By a remarkable sleight-of-hand the London Borough of Waltham Forest’s affiliation to the LCC’s ‘Go Dutch’ programme is thus turned into a conventional vehicular cycling policy.
Leaving aside all the other little difficulties associated with the Hierarchy approach, there is no commitment to a grid of segregated cycle tracks, since the core primary route networks are 30 mph roads and by definition excluded from this strategy. Even on that handful of routes where the speed limit exceeds 30 mph there is no firm commitment to a segregated cycle track.
If cost is going to be an important factor, then painting a continuous white line to create a mandatory cycle lane in the carriageway will clearly be a more attractive option for a cash-strapped local authority. But even this miserable option will only be “explored”. It is perfectly possible that the kind of existing infrastructure to be found on a 40 mph route like Woodford New Road (i.e. a cycle path painted on the existing footway which fizzles out at junctions) will simply be retained.
I can see that the goal of reducing the speed of motor traffic is met by the introduction of a borough-wide 20 mph speed limit in all residential areas. However, there is no empirical evidence to show that this will bring about an increase in cycling with regard either to modal share or among those who live in such zones.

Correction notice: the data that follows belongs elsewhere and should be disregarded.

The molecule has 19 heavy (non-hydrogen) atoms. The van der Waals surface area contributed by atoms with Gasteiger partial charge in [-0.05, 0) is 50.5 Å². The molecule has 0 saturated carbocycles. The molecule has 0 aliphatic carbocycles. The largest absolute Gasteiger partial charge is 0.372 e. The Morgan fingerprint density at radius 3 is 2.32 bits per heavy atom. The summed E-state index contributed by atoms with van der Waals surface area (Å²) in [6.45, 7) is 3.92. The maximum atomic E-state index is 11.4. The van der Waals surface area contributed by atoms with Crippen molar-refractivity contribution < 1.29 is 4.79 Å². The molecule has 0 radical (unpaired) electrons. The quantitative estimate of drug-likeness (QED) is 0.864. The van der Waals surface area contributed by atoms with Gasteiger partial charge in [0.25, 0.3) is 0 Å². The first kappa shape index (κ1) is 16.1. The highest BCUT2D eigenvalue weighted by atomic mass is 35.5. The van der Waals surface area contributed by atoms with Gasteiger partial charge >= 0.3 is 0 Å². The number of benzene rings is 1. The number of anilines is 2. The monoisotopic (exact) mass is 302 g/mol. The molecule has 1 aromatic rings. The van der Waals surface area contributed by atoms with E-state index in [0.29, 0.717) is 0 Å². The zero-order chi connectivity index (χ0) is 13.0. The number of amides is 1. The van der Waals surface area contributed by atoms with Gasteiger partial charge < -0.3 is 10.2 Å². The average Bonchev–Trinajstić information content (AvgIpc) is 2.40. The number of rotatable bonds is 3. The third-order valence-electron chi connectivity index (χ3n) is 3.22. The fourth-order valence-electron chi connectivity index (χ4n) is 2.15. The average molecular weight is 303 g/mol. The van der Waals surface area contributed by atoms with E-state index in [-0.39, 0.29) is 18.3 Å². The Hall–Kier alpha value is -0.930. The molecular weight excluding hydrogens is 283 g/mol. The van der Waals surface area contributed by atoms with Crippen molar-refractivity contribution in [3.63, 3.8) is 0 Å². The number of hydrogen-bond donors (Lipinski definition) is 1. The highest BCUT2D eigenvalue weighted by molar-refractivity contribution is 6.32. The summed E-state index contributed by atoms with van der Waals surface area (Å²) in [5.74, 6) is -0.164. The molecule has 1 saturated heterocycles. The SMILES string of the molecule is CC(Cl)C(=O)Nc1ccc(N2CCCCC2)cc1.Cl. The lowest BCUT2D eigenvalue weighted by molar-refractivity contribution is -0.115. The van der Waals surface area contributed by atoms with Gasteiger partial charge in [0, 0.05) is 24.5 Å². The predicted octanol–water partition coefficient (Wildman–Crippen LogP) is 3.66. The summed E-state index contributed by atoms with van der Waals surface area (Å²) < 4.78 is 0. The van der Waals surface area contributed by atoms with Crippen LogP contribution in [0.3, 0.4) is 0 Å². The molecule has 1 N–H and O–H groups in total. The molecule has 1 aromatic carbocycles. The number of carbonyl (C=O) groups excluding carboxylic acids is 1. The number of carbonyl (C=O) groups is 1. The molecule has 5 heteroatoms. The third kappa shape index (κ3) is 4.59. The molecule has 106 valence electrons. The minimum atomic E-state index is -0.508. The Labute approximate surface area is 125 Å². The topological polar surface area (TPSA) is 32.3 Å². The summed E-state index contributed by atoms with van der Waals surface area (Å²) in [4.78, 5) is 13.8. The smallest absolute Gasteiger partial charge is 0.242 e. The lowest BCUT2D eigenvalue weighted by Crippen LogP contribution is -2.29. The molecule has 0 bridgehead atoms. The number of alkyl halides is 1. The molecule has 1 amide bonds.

This Strategy fails to indicate how the existing volume of traffic on the borough’s roads will be reduced. Nor does it indicate to what extent this reduction needs to occur to bring about a surge in cycling. This particular goal does not strike me as being remotely credible.
All in all, this does not amount to a cycling strategy. It amounts to a fairly orthodox collection of quack remedies with a very long history of failure. Like earlier targets, these will fail and vanish into the memory hole. Like all previous London Borough of Waltham Forest transport documents this new one sets ambitious goals without ever considering the very substantial previous history of transport goals and targets not met.
The Strategy also recommends links to sources of useful information. These include
WF Cycling Campaign, TfL, LCC and CTC cycling pages.
There is one campaign group missing from the list, but I suppose this is logical since its strategic advice would be somewhat different.